Too long it’s gone unacknowledged how much we owe to language for forming who we’ve become. Let it not remain unnoticed how much language continues to form who we are still becoming.

Balanced between the permeable and the permanent, the soft and the hardened, our awareness of our only power as writers remains our greatest source of ambition and delight. It isn’t in showy or dense and difficult language, but in the original elation and discovery of that elemental connection between sound and sight, symbol and meaning. What could be more elegant than language, expressed from the mind, through body, and entering spirit? What else but language can blend and balance all of ourselves and states in such a fundamental way?

Let your appreciation of words grow into the garden it’s destined to become. And let your speaking as well as your listening and understanding be formed by the love and comfort of this ethereal power to paint meaning in men’s minds with a simple alphabet, your paltry handful of seeds….

For the higher purpose,

Mick

Why Language Matters

 “Language exerts hidden power, like the moon on the tides.” 
– Rita Mae Brown

Writing is editing. You know that. You accept that.

But do you love it?forest path I’m serious. It’s easy to love writing, even when you don’t. But editing? Who loves that?   

And yet, if you plan to continue your career as a writer, it may be time to learn.

When people ask me about editing as a career, I often ask them this question: Do you like language? I think the editor is someone who has made that transition from appreciating language as a spectator, to not only enjoying it as a player, but now engaging the grand game of words as a coach, a manager, or even a referee.

Editing isn’t merely about grammar rules and knowing the parts of speech. It isn’t just how best to arrange the words for maximum impact. It’s all of those things, but it also involves a deeper understanding of human nature, the subtle preferences of readers and especially the particular interests and needs of the specific audience one is speaking to. Anyone can spout off rules about verb tense agreement or dangling modifiers, but the more advanced skill is knowing why these things matter–and why and when they don’t.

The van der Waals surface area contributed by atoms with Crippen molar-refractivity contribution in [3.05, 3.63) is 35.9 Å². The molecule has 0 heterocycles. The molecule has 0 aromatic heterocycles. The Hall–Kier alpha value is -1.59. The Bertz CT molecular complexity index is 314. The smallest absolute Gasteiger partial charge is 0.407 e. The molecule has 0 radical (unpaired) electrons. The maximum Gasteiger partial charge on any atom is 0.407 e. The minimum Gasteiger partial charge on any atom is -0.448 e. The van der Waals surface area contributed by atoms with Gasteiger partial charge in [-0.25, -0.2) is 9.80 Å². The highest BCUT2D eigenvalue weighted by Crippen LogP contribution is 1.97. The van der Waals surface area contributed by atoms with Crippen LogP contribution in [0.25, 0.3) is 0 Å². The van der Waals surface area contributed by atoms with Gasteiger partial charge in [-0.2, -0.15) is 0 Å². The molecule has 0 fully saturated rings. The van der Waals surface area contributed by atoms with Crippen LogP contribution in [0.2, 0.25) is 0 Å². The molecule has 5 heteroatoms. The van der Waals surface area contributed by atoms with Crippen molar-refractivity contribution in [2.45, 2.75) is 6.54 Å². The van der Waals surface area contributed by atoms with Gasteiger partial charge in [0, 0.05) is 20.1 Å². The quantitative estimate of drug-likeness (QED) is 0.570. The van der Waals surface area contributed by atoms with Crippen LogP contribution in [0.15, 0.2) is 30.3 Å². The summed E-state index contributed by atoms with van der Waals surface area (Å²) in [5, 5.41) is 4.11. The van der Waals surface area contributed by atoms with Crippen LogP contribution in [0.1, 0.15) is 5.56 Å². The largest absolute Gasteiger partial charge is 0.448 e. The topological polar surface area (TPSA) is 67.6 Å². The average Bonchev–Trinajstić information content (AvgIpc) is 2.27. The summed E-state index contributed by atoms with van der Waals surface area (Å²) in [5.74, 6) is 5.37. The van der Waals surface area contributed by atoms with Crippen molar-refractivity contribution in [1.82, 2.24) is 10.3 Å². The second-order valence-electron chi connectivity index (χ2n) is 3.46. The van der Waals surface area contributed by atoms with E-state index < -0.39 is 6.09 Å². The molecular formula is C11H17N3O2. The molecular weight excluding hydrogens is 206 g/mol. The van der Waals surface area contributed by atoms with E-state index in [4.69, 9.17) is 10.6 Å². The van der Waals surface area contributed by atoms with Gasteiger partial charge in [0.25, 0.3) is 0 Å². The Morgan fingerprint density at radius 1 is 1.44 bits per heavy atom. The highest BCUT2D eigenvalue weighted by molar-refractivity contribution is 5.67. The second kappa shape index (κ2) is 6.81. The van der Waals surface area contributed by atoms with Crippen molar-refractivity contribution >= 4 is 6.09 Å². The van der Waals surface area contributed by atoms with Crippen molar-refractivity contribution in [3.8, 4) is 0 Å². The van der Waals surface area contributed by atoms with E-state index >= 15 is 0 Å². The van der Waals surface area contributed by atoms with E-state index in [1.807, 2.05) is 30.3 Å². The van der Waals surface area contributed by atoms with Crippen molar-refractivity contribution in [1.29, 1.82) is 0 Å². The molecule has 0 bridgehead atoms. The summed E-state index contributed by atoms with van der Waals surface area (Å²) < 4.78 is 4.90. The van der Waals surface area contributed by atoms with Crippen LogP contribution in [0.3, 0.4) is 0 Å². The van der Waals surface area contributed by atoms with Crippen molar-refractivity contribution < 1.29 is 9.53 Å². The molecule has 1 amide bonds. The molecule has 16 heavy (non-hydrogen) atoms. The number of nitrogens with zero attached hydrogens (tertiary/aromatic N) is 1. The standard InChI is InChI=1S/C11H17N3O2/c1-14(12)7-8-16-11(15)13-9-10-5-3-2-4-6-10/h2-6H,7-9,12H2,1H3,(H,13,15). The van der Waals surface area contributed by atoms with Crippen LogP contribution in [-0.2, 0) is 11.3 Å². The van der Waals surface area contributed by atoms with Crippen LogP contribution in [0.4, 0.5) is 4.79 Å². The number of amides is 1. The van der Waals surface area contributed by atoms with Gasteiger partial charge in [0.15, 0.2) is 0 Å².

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“Language pedants hew to an oral tradition of shibboleths that have no basis in logic or style, that have been defied by great writers for centuries, and that have been disavowed by every thoughtful usage manual.”
– Steven Pinker

Last week, I talked about how to overcome knee-jerk reactions to strong language as a way to employ words more powerfully. My firm conviction is that wielding language is a power–quite literally–and possibly, the greatest power we writers have. And as such, I believe we’ve got to start learning to risk speaking dangerously to reclaim and renew our listeners’ understanding of language. Frankly, even a cursory look around proves there’s no time for skirting this issue any longer.

So this week, I want to go straight to an idea that the invisible work of editing is arranging words to reveal readers to themselves.

A polished sentence, paragraph, chapter, or book conveys a clear message, an intentional revelation. And the way to having that effect is a proper edit which carves out truth, truth that heals readers’ misconceptions—about the world, themselves, God and others.

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Too many people, and I believe Christians especially, either don’t understand or don’t believe that. And I don’t know why. (My basic theory is that some folks think only God’s “original revelation” is the unaltered truth, and therefore editing is unnecessary and/or damaging. Can’t God inspire an idea and also grow and inspire us further through the editing process?)It’s true. Editing isn’t always easy—in fact, it rarely is. But how else do you expect to help others find themselves in a story so new yet so familiar, and experience that though somehow they forgot, they’ve always known this incredible revealed truth?